Monday, July 16, 2007

Set Realistic Expectations as Special Ed Teachers

As a teacher, you can alleviate some of the stress caused by role overload by setting realistic expectations for yourself (Greer & Greer, 1992; Shaw, Bensky, & Dixon, 1981 as cited in ERIC Digest, 1989). As part of their preservice education, special education teachers are taught to identify the individual needs of students and develop individualized programs for these students. Thus, teachers may develop the expectation that being a successful teacher translates into the ability to solve all students' problems (Greer & Greer, 1992). Although this expectation is commendable, it is not always possible, particularly for beginning teachers. To competently manage the challenging, diverse needs of students with disabilities, professionals need to perform at a high level in the areas of curriculum, behavior management, instructional management, collaboration, and paperwork completion. Attempting perfection in each of these areas, especially early in your career, may be unrealistic. Instead, consider targeting one area for improvement over the course of a year and learn as much as you can either through reading, completing course work, or sharing with colleagues. You can also develop more realistic expectations of what you can accomplish. It is impossible to complete all aspects of an overwhelming job with perfection, so setting priorities is a must. List the jobs you must accomplish on a daily basis and determine those that are a priority to you personally and to your administration, and deal with those jobs in order of importance.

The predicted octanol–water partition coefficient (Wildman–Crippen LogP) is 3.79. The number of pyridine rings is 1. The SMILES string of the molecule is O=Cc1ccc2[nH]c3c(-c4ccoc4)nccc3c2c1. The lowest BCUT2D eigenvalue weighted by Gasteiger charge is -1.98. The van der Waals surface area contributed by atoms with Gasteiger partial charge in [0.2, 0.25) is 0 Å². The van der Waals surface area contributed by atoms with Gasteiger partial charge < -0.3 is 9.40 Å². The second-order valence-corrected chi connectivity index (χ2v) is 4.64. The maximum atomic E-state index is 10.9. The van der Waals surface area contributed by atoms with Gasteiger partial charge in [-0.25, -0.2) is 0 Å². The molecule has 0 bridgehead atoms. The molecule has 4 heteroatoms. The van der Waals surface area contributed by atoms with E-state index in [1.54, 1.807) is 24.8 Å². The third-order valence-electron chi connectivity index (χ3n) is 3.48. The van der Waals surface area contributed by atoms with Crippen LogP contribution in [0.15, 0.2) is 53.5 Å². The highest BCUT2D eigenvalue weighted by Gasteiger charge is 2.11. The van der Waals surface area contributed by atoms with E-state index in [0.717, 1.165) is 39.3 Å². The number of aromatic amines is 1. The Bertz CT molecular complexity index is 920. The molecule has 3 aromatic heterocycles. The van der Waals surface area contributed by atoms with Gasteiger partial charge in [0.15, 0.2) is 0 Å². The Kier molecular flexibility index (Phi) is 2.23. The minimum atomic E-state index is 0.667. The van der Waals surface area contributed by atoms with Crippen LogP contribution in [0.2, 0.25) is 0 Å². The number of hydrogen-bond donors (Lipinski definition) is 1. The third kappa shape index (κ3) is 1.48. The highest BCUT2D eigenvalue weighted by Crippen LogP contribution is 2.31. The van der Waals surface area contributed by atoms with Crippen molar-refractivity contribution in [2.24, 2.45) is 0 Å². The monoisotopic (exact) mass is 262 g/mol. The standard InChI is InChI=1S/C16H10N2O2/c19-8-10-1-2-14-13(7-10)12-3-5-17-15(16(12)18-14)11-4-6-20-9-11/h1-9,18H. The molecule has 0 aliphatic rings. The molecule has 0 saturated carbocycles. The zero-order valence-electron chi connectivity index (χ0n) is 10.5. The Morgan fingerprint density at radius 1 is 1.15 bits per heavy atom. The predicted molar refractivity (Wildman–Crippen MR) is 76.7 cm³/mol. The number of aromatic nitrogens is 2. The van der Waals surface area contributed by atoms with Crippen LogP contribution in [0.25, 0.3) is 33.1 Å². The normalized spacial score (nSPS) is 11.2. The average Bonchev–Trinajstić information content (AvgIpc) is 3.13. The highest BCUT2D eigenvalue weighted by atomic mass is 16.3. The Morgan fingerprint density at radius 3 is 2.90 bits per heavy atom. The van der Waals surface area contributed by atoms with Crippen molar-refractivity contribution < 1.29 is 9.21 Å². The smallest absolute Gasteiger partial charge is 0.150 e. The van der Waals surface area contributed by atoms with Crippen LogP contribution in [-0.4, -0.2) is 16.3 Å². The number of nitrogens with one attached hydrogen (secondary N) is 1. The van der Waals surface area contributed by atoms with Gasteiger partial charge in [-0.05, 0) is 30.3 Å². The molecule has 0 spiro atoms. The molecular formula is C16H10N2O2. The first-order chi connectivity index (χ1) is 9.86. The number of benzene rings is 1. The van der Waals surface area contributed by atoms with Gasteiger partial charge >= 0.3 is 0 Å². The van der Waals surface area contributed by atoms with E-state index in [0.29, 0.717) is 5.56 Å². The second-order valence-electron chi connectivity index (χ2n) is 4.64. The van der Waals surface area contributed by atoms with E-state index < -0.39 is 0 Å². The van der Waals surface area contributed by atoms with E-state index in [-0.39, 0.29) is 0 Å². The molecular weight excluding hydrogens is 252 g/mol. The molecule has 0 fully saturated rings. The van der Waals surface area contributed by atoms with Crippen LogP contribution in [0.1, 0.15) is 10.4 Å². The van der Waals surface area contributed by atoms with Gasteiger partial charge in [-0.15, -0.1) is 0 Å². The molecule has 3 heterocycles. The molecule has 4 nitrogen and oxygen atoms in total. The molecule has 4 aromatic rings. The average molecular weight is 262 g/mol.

Develop more realistic expectations about what you can accomplish with students. Reduce the scope and intensity of the emotional relationship you have with students by learning to see them in a more objective light. When working with students with disabilities, teachers can find themselves frustrated by the slow progress students make in learning and in managing their own behavior. In this case, teachers need to remind themselves of the severity of their students' challenges and realize that lack of student progress does not necessarily indicate shortcomings on the teacher's part. Also, realize that although you care for your students, you can only accomplish so much in a school day. If you are working hard each day for your students, pat yourself on the back and recognize that you cannot do it all.

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